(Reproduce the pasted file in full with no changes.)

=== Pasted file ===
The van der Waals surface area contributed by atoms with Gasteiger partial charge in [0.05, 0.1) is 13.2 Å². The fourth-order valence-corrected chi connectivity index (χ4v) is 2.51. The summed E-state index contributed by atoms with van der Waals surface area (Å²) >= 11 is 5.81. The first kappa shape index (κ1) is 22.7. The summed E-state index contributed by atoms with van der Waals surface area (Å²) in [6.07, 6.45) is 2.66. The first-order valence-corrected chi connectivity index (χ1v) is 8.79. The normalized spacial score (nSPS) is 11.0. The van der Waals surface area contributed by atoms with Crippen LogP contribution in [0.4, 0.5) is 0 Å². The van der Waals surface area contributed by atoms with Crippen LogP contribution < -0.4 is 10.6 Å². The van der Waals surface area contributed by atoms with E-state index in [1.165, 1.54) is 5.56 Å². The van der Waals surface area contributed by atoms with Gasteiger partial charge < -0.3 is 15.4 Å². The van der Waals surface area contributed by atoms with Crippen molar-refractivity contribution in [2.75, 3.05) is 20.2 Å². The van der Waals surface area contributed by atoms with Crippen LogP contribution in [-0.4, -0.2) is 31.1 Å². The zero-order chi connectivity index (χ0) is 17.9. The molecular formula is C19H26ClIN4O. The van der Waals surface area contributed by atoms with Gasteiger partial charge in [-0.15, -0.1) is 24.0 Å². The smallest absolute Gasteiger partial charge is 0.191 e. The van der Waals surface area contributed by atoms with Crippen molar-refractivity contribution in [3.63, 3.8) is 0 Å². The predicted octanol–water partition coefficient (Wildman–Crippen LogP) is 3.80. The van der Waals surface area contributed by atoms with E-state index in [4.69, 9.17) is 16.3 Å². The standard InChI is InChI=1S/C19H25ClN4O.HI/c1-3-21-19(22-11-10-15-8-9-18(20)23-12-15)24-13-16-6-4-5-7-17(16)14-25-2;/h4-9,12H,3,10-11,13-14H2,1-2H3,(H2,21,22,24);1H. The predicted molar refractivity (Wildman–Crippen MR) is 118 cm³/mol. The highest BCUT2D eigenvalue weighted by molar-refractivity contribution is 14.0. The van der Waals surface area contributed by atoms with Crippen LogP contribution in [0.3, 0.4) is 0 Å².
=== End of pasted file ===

The van der Waals surface area contributed by atoms with Gasteiger partial charge in [0.05, 0.1) is 13.2 Å². The fourth-order valence-corrected chi connectivity index (χ4v) is 2.51. The summed E-state index contributed by atoms with van der Waals surface area (Å²) >= 11 is 5.81. The first kappa shape index (κ1) is 22.7. The summed E-state index contributed by atoms with van der Waals surface area (Å²) in [6.07, 6.45) is 2.66. The first-order valence-corrected chi connectivity index (χ1v) is 8.79. The normalized spacial score (nSPS) is 11.0. The van der Waals surface area contributed by atoms with Crippen LogP contribution in [0.4, 0.5) is 0 Å². The van der Waals surface area contributed by atoms with Crippen LogP contribution < -0.4 is 10.6 Å². The van der Waals surface area contributed by atoms with E-state index in [1.165, 1.54) is 5.56 Å². The van der Waals surface area contributed by atoms with Gasteiger partial charge < -0.3 is 15.4 Å². The van der Waals surface area contributed by atoms with Crippen molar-refractivity contribution in [2.75, 3.05) is 20.2 Å². The van der Waals surface area contributed by atoms with Crippen LogP contribution in [-0.4, -0.2) is 31.1 Å². The zero-order chi connectivity index (χ0) is 17.9. The molecular formula is C19H26ClIN4O. The van der Waals surface area contributed by atoms with Gasteiger partial charge in [-0.15, -0.1) is 24.0 Å². The smallest absolute Gasteiger partial charge is 0.191 e. The van der Waals surface area contributed by atoms with Crippen molar-refractivity contribution in [3.63, 3.8) is 0 Å². The predicted octanol–water partition coefficient (Wildman–Crippen LogP) is 3.80. The van der Waals surface area contributed by atoms with E-state index in [4.69, 9.17) is 16.3 Å². The standard InChI is InChI=1S/C19H25ClN4O.HI/c1-3-21-19(22-11-10-15-8-9-18(20)23-12-15)24-13-16-6-4-5-7-17(16)14-25-2;/h4-9,12H,3,10-11,13-14H2,1-2H3,(H2,21,22,24);1H. The predicted molar refractivity (Wildman–Crippen MR) is 118 cm³/mol. The highest BCUT2D eigenvalue weighted by molar-refractivity contribution is 14.0. The van der Waals surface area contributed by atoms with Crippen LogP contribution in [0.3, 0.4) is 0 Å².